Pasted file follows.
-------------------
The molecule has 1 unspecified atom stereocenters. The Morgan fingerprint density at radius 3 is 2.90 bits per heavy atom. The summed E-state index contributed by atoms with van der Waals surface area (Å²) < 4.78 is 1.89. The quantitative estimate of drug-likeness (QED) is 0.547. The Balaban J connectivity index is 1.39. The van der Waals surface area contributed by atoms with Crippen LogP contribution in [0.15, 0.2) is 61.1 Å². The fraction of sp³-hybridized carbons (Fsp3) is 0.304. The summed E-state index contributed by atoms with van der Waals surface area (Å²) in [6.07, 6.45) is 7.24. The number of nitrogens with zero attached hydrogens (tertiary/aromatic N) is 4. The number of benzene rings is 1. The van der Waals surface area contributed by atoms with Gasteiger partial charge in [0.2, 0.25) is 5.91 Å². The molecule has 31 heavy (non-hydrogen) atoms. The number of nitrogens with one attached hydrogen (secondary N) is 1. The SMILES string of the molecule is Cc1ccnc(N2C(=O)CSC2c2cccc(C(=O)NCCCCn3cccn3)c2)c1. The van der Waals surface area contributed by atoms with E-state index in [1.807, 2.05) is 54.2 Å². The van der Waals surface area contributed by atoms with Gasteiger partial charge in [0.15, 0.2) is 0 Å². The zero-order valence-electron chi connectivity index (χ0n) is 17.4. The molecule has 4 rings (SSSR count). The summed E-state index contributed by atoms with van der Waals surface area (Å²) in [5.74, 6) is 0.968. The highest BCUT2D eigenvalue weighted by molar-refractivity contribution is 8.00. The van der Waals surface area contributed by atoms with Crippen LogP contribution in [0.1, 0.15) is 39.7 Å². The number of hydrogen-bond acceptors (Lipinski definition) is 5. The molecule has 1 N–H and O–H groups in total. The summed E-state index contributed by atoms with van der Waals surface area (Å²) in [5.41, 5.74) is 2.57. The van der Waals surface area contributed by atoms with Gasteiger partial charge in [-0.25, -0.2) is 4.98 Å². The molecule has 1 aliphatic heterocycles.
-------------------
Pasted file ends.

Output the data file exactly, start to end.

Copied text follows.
The molecule has 1 unspecified atom stereocenters. The Morgan fingerprint density at radius 3 is 2.90 bits per heavy atom. The summed E-state index contributed by atoms with van der Waals surface area (Å²) < 4.78 is 1.89. The quantitative estimate of drug-likeness (QED) is 0.547. The Balaban J connectivity index is 1.39. The van der Waals surface area contributed by atoms with Crippen LogP contribution in [0.15, 0.2) is 61.1 Å². The fraction of sp³-hybridized carbons (Fsp3) is 0.304. The summed E-state index contributed by atoms with van der Waals surface area (Å²) in [6.07, 6.45) is 7.24. The number of nitrogens with zero attached hydrogens (tertiary/aromatic N) is 4. The number of benzene rings is 1. The van der Waals surface area contributed by atoms with Gasteiger partial charge in [0.2, 0.25) is 5.91 Å². The molecule has 31 heavy (non-hydrogen) atoms. The number of nitrogens with one attached hydrogen (secondary N) is 1. The SMILES string of the molecule is Cc1ccnc(N2C(=O)CSC2c2cccc(C(=O)NCCCCn3cccn3)c2)c1. The van der Waals surface area contributed by atoms with E-state index in [1.807, 2.05) is 54.2 Å². The van der Waals surface area contributed by atoms with Gasteiger partial charge in [0.15, 0.2) is 0 Å². The zero-order valence-electron chi connectivity index (χ0n) is 17.4. The molecule has 4 rings (SSSR count). The summed E-state index contributed by atoms with van der Waals surface area (Å²) in [5.74, 6) is 0.968. The highest BCUT2D eigenvalue weighted by molar-refractivity contribution is 8.00. The van der Waals surface area contributed by atoms with Crippen LogP contribution in [0.1, 0.15) is 39.7 Å². The number of hydrogen-bond acceptors (Lipinski definition) is 5. The molecule has 1 N–H and O–H groups in total. The summed E-state index contributed by atoms with van der Waals surface area (Å²) in [5.41, 5.74) is 2.57. The van der Waals surface area contributed by atoms with Gasteiger partial charge in [-0.25, -0.2) is 4.98 Å². The molecule has 1 aliphatic heterocycles.